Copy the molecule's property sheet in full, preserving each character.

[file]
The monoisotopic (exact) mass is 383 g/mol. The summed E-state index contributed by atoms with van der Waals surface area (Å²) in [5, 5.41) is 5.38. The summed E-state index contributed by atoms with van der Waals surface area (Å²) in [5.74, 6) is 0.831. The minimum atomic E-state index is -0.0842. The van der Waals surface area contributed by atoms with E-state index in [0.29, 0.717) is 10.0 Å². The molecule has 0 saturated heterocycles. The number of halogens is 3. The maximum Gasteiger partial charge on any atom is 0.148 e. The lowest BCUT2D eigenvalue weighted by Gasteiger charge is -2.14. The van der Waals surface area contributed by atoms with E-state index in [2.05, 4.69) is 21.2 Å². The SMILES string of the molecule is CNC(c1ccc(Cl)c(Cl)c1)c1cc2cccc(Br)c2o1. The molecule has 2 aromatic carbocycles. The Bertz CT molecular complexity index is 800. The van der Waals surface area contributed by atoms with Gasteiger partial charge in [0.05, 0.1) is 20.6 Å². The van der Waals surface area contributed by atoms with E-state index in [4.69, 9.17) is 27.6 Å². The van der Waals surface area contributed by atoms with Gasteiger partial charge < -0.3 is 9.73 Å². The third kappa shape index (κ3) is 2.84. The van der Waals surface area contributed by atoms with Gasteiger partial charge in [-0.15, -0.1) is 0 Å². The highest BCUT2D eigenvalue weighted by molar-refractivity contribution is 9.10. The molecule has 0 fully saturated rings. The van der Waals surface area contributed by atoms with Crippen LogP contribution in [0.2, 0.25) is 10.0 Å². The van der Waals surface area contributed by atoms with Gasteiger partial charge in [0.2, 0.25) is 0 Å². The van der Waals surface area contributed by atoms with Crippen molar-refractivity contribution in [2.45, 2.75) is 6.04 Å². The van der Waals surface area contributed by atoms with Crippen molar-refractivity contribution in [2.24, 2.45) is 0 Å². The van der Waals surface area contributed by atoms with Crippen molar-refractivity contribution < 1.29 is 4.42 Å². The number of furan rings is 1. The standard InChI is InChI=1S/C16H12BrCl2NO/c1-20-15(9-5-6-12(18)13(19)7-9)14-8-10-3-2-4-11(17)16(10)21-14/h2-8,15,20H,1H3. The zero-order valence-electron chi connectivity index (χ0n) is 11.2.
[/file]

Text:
The monoisotopic (exact) mass is 383 g/mol. The summed E-state index contributed by atoms with van der Waals surface area (Å²) in [5, 5.41) is 5.38. The summed E-state index contributed by atoms with van der Waals surface area (Å²) in [5.74, 6) is 0.831. The minimum atomic E-state index is -0.0842. The van der Waals surface area contributed by atoms with E-state index in [0.29, 0.717) is 10.0 Å². The molecule has 0 saturated heterocycles. The number of halogens is 3. The maximum Gasteiger partial charge on any atom is 0.148 e. The lowest BCUT2D eigenvalue weighted by Gasteiger charge is -2.14. The van der Waals surface area contributed by atoms with E-state index in [2.05, 4.69) is 21.2 Å². The SMILES string of the molecule is CNC(c1ccc(Cl)c(Cl)c1)c1cc2cccc(Br)c2o1. The molecule has 2 aromatic carbocycles. The Bertz CT molecular complexity index is 800. The van der Waals surface area contributed by atoms with Gasteiger partial charge in [0.05, 0.1) is 20.6 Å². The van der Waals surface area contributed by atoms with E-state index in [4.69, 9.17) is 27.6 Å². The van der Waals surface area contributed by atoms with Gasteiger partial charge < -0.3 is 9.73 Å². The third kappa shape index (κ3) is 2.84. The van der Waals surface area contributed by atoms with Gasteiger partial charge in [-0.15, -0.1) is 0 Å². The highest BCUT2D eigenvalue weighted by molar-refractivity contribution is 9.10. The molecule has 0 fully saturated rings. The van der Waals surface area contributed by atoms with Crippen LogP contribution in [0.2, 0.25) is 10.0 Å². The van der Waals surface area contributed by atoms with Gasteiger partial charge in [0.2, 0.25) is 0 Å². The van der Waals surface area contributed by atoms with Crippen molar-refractivity contribution in [2.45, 2.75) is 6.04 Å². The van der Waals surface area contributed by atoms with Crippen molar-refractivity contribution in [2.24, 2.45) is 0 Å². The van der Waals surface area contributed by atoms with Crippen molar-refractivity contribution < 1.29 is 4.42 Å². The number of furan rings is 1. The standard InChI is InChI=1S/C16H12BrCl2NO/c1-20-15(9-5-6-12(18)13(19)7-9)14-8-10-3-2-4-11(17)16(10)21-14/h2-8,15,20H,1H3. The zero-order valence-electron chi connectivity index (χ0n) is 11.2.